Is No Headphone Jack No Big Deal for Smartphone Users?

no headphone jack

We might not like it, but you know deep inside that Apple’s prediction of the wireless future is the way forward.

In our last blog post, we made the case that the lack of a headphone jack could be a deal breaker for some consumers. It’s a comfortable consistency, like knowing that no matter where you are in the world, McDonald’s hamburgers will taste pretty much the same. But maybe, just maybe, the loss of the headphone jack isn’t the end of the world? Maybe critics of the jack are right, that we’re only holding onto retro technology only for the sake of nostalgia. Let’s take a look at why the move away from headphone jacks in latest generation devices might actually be a good thing.

The Holdouts

Although plenty of smartphones still have the headphone jack and aren’t bending over backwards in the race for a slightly thinner profile and a slightly wider screen, two major brands perfectly encapsulate why the technology has stuck around.

The first of these is Samsung, and in particular, its Galaxy S8 and Note 8 lines. The company seems to have taken a close look at public reactions to the loss of a headphone jack and opted against following the path chosen by Apple. Samsung Senior Vice President Justin Denison actually received wild applause from an audience in New York when he unveiled the Note 8 with headphone jack.

Samsung decided that instead of a jarring transition, it would let its customers slowly adapt to change. The S8 ships with a pair of traditional wired earbuds for use with the device’s headphone jack. It and the Note 8 also come equipped with USB-C, if you prefer a digital audio experience instead.

On top of that, the S8 is the first phone equipped with Bluetooth 5, the latest iteration of the technology, which makes streaming to multiple earphone sets much, much easier. In essence, Samsung gave its customers the best of all worlds, so they can ease their way towards wireless.

The Holdouts

OnePlus, for its part, made its decision to keep the port based on information from its customer base. According to surveys, some 80% of OnePlus owners still use the headphone jack, and 70% see audio quality as the most important feature for their device. With these numbers, the company argued that moving to USB-C or wireless only would not fundamentally enhance their customer experience.

Samsung and OnePlus aren’t alone in this either. Plenty of other Android-based flagship smartphones continue to have the headphone jack as standard: the Sony Xperia XZ Premium, the LG G6, the Huawei P10, even BlackBerry, to name a few.

Maybe Not a Big Deal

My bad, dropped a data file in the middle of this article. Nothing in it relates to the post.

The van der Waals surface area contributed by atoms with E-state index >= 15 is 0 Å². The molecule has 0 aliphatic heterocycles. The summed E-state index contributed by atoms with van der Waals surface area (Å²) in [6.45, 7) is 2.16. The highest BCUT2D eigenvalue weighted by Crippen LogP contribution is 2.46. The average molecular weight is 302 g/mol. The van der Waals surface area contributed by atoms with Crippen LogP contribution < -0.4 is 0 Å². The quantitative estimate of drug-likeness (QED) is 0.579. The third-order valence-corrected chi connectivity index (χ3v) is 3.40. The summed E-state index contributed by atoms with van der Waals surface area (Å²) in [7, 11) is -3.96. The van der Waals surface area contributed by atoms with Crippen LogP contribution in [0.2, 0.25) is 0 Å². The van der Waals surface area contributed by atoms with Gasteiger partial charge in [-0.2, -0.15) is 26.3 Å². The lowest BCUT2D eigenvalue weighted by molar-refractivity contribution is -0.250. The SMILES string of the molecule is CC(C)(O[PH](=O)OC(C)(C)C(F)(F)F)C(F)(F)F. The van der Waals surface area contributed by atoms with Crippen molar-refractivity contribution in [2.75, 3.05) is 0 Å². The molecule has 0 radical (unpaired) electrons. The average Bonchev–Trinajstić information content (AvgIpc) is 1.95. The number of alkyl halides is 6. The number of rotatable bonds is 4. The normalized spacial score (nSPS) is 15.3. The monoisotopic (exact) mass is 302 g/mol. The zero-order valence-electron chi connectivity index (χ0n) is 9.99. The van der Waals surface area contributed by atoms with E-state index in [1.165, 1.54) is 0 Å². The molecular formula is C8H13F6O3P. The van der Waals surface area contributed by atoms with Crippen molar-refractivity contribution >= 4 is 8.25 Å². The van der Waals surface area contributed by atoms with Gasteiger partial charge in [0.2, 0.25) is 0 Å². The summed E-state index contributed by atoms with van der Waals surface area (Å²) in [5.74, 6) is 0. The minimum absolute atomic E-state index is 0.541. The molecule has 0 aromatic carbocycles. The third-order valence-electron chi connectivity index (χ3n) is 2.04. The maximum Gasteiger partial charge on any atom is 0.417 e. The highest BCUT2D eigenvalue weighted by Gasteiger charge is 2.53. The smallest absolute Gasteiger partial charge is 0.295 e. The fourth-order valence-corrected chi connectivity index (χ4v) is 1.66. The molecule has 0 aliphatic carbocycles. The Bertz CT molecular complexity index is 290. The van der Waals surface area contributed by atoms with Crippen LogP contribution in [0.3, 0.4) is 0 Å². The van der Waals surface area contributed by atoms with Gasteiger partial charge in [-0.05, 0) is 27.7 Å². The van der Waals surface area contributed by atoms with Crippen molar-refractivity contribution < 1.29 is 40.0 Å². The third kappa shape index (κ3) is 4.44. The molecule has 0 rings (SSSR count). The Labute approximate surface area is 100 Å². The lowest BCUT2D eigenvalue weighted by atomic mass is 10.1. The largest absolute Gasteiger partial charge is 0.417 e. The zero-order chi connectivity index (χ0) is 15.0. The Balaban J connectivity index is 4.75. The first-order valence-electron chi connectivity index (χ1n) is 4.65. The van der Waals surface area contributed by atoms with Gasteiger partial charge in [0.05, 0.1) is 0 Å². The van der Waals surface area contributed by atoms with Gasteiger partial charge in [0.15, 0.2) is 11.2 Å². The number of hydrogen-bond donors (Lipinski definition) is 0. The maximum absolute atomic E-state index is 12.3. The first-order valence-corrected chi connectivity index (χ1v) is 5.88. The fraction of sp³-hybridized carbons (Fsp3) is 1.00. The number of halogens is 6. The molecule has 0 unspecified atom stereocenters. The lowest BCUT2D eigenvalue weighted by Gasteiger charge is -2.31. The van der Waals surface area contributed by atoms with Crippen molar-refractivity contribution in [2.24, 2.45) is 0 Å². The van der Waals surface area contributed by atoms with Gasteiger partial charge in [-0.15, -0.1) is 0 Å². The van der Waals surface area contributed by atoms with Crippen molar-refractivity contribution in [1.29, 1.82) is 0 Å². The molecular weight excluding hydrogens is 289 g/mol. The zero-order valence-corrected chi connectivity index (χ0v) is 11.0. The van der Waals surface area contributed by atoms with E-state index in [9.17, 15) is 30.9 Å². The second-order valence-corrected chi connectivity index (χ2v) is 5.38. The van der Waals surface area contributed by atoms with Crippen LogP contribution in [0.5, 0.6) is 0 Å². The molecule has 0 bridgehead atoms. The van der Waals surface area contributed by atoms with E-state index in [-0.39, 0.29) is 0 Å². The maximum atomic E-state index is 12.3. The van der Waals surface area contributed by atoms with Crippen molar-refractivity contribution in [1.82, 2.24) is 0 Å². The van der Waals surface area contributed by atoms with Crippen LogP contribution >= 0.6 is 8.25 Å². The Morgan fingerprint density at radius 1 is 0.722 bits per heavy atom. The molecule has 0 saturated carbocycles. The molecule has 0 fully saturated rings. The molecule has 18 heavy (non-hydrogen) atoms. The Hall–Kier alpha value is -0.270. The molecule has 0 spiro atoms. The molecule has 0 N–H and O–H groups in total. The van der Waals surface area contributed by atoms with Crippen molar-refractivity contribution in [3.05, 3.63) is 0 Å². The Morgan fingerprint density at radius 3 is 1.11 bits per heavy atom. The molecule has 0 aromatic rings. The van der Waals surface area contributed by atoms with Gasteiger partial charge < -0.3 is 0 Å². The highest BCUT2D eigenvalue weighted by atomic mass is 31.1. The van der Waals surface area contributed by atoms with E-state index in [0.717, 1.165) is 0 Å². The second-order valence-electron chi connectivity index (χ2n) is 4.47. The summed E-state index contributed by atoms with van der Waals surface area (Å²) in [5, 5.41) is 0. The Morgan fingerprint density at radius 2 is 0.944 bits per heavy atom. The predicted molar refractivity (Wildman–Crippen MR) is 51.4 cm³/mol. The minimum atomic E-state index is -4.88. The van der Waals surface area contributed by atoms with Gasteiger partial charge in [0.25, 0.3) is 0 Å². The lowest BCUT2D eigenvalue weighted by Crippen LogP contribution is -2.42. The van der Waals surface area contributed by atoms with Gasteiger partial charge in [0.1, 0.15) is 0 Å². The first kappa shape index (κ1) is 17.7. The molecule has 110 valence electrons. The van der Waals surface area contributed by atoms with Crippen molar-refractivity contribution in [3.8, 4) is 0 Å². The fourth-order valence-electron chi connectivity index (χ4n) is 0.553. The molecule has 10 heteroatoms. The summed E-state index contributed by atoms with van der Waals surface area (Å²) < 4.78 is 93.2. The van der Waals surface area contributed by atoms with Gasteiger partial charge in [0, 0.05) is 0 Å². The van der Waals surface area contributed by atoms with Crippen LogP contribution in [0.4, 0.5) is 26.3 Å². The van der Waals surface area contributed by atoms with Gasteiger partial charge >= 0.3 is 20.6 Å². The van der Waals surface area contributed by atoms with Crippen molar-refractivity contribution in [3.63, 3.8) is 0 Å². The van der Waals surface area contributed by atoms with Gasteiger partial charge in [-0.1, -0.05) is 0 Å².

Despite the maybe losing the 3.5mm headphone jack isn’t such a big deal after all.

Why, you ask?

Well, there are at least three good reasons.


First, let’s tackle Bluetooth, which continues to have a reputation for poor reliability and sound quality. That idea, however, may be coming to an end with Bluetooth 5.

According to tests by Android Authority, Bluetooth 5 almost doubles the speed of data transmission from its predecessor format. It also works at a much further range than Bluetooth 4.2 and improves battery life, meaning that wireless speakers and headphones should have more stability for longer periods.

On top of that, Android’s new Oreo operating system will eventually support high-quality sound processing codecs from Bluetooth, like aptX, aptX HD, and LDAC.

USB-C Audio is Simply Better

Moving on, we can look at sound quality for various “plugged in” headphones. As we’ve mentioned, 3.5mm is a super old-school technology, pre-your grandparents age. It’s been around so long because it works well.

But with the advent of USB-C, it probably won’t be able to keep up. The fundamental difference is that while 3.5mm stays analog with its sound transmission, USB-C finally brings audio listening into the 21st Century with digital data conversion over the connection line itself. This means that your headphones don’t rely on the processing power of your connected device or smartphone. It also reduces variances and noise picked up during transmission from the device, which will improve music and audio quality overall. Add to that the ability to easily add noise cancellation technology to USB-C and it seems to be the future of wired headphones.

The Future is Wireless

Finally, and to be a bit blunt, Apple and Google won’t be u-turning on their decision to remove the headphone jack. It’s done, the battle is over. Consumers can, for a time, rely on other smartphone brands to keep the jack, but eventually they will convert as well.

The future is wireless audio listening. But that’s not a bad thing! Wireless is portable. It doesn’t take up plug space. It has great quality, and it’s only getting better.

If you’re worried, opt for transition smartphone like the S8 for your next purchase or better go Bluetooth. But either way, there’s no need to panic about the end of the headphone jack.



What do you think? Is the lack of a headphone jack a deal breaker for your next smartphone purchase? Or are you happy with wireless? Tell us in the comments below.

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Rebecca Lee has a penchant for writing about all things audio-related for TaoTronics. Her editorial endeavors include testing out the latest headphones to write in-depth product reviews that benefit our readers.

22 Replies to “Is No Headphone Jack No Big Deal for Smartphone Users?

  1. I have a LG5 with jack dont know what the cost are to have bluetooth with it.
    At 78 falling behind in the new gagets.
    Propably wont upgrade anymore as long as I can keep this one running.

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